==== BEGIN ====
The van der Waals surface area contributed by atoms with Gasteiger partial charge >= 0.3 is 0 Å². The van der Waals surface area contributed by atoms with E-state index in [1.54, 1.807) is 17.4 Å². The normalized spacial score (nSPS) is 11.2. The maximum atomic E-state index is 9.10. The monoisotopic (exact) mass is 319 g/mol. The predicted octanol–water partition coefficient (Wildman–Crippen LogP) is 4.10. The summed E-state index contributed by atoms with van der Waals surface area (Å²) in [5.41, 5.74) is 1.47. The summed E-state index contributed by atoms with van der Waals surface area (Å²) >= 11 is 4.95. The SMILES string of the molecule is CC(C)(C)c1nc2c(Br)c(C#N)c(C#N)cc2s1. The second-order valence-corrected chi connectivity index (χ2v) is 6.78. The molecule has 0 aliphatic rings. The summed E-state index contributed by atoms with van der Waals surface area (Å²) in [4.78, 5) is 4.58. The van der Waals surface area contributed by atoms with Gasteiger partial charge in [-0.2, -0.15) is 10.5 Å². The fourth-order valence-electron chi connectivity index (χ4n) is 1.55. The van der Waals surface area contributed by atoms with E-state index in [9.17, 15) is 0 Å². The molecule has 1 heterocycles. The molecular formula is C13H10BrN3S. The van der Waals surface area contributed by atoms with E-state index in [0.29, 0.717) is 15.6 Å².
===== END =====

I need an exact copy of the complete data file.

The van der Waals surface area contributed by atoms with Gasteiger partial charge >= 0.3 is 0 Å². The van der Waals surface area contributed by atoms with E-state index in [1.54, 1.807) is 17.4 Å². The normalized spacial score (nSPS) is 11.2. The maximum atomic E-state index is 9.10. The monoisotopic (exact) mass is 319 g/mol. The predicted octanol–water partition coefficient (Wildman–Crippen LogP) is 4.10. The summed E-state index contributed by atoms with van der Waals surface area (Å²) in [5.41, 5.74) is 1.47. The summed E-state index contributed by atoms with van der Waals surface area (Å²) >= 11 is 4.95. The SMILES string of the molecule is CC(C)(C)c1nc2c(Br)c(C#N)c(C#N)cc2s1. The second-order valence-corrected chi connectivity index (χ2v) is 6.78. The molecule has 0 aliphatic rings. The summed E-state index contributed by atoms with van der Waals surface area (Å²) in [4.78, 5) is 4.58. The van der Waals surface area contributed by atoms with Gasteiger partial charge in [-0.2, -0.15) is 10.5 Å². The fourth-order valence-electron chi connectivity index (χ4n) is 1.55. The van der Waals surface area contributed by atoms with E-state index in [9.17, 15) is 0 Å². The molecule has 1 heterocycles. The molecular formula is C13H10BrN3S. The van der Waals surface area contributed by atoms with E-state index in [0.29, 0.717) is 15.6 Å².